This is the speech given by Atty. Nilo Divina at the IBP Butuan Chapter Oathtaking Ceremony


Greetings to the IBP Trustees and Officers, guests and friends.

Good afternoon, ladies and gentlemen. It is an honor to address you on this occasion.

Albert Einstein, undoubtedly one of the best minds this world has seen, once said that “[p]eace is not merely the absence of war but the presence of justice, of law, of order–in short, of  government.”

In awarding the Nobel Peace Prize to the International Labour Organization (ILO) in 1969, the Nobel Committee referred to the motto enshrined in the foundations of the ILO’s original building in Geneva, “Si vis pacem, cole justitiam” – “If you desire peace, cultivate justice.”

Bertrand Russell also observed, “But war will only end after a great labour has been performed in altering men’s moral ideals, directing them to the good of all mankind and not only of the separate nations into which men happen to have been born.”

Then, justice and peace seem to be concepts that go hand in hand and could never be divorced from one another.

Justice is a concept we lawyers grapple at and attempt to give meaning to every day of our lives – whether it be for people like me, in the academe, who teach what justice is or ought to be. It can be another thing for those who, also like me, advocate for what I perceive is justice for my clients, for those in private practice. It can be balancing between the parties’ interests and upholding the rule of law, for those in the judiciary.

I subscribe to the view espoused by Trostle, T. (1992) that “[p]eace is a state of well-being that is characterized by trust, compassion, and justice. In this state, we can be encouraged to explore as well as celebrate our diversity, and search for the good in each other without the concern for personal pain and sacrifice. … It provides us a chance to look at ourselves and others as part of the human family, part of one world.”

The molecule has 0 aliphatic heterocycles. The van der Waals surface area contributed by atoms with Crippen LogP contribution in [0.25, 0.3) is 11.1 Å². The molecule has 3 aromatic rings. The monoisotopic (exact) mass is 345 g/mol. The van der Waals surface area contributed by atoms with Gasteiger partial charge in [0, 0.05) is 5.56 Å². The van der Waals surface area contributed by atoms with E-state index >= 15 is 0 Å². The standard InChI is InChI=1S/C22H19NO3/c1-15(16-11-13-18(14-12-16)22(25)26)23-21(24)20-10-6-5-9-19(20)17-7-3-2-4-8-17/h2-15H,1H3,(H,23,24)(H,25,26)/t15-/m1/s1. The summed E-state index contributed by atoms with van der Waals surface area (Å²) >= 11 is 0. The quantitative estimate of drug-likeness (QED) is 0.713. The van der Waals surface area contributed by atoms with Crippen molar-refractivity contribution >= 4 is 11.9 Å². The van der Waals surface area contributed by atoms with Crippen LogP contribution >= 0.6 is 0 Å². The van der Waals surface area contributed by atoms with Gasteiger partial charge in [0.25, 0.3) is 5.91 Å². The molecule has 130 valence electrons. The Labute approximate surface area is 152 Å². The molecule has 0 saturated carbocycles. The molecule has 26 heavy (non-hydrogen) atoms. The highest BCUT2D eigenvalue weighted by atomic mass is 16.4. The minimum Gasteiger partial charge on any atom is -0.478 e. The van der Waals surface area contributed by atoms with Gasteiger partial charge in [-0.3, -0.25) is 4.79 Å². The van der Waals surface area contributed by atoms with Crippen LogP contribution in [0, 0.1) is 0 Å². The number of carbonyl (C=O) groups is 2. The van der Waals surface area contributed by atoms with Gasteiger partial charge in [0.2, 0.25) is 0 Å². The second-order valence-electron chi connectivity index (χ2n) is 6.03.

If we are to consider the role of a lawyer as a peacemaker, we can never view him outside of his natural habitat – the legal arena.

Prof. Carrie Menkel-Meadow  of Georgetown University Law Center advanced the thesis that the core mission of the legal profession is the pursuit of justice, through the resolution of conflict or the orderly and civilized righting of wrongs.

I tend to subscribe to Meadow’s view. I believe that practicing “in the interests of justice includes  giving great priority to the “peace-seeking” and “problem solving” aspects of lawyering.

This might entail a paradigm shift to holistic or restorative law practice,  since our default orientation is to see lawyering as a contest among argumentative, persuasive and articulate debaters, who believe that seeking justice, on behalf of a client or cause, means advocating for and “winning” a legal claim. As one author observes, this mindset started in law school when we competed for the highest grades in class, the best recitations, and this spilled over into law practice.

We debate and argue legal positions to prove who is more right rather than acknowledge the valid points raised by each other in order to arrive at what is truly the correct and equitable legal solution, as opposed to the solution our clients expect or demand. The view is of a world where individuals protect their rights, territory, property, and selves from other individuals. In this paradigm, we are separate and our needs and values are at odds with each other.

However, a time has come wherein the concept of lawyers as peacekeepers has been floated, and is begging to be considered by the Bar.

In its academic and most radical core, it basically seeks  parties in conflict, searching for consensus and mutually acceptable solutions  to seemingly intractable public policy and legal disputes.

On a more pragmatic level, this can be translated to strengthening our Alternative Dispute Resolution (ADR) system, adopting a more restorative justice approach to our rules of procedure and criminal law system, and training lawyers and law students to see the profession not so much as an arena for legal gladiators fighting to the death until a winner is declared, but rather a parliament of advocates attempting to arrive at mutually acceptable solutions for clients.

Focus not just on “winning” the case, but on meeting the needs of multiple sets of parties and affected third parties, and on looking for substantive solutions that will require marshaling new resources, drafting new regulations, creating new institutions (including public and private partnerships in some cases) and implementing and enforcing plans, lawyers will have to learn new skills and develop new conceptual frameworks.

There are several ways: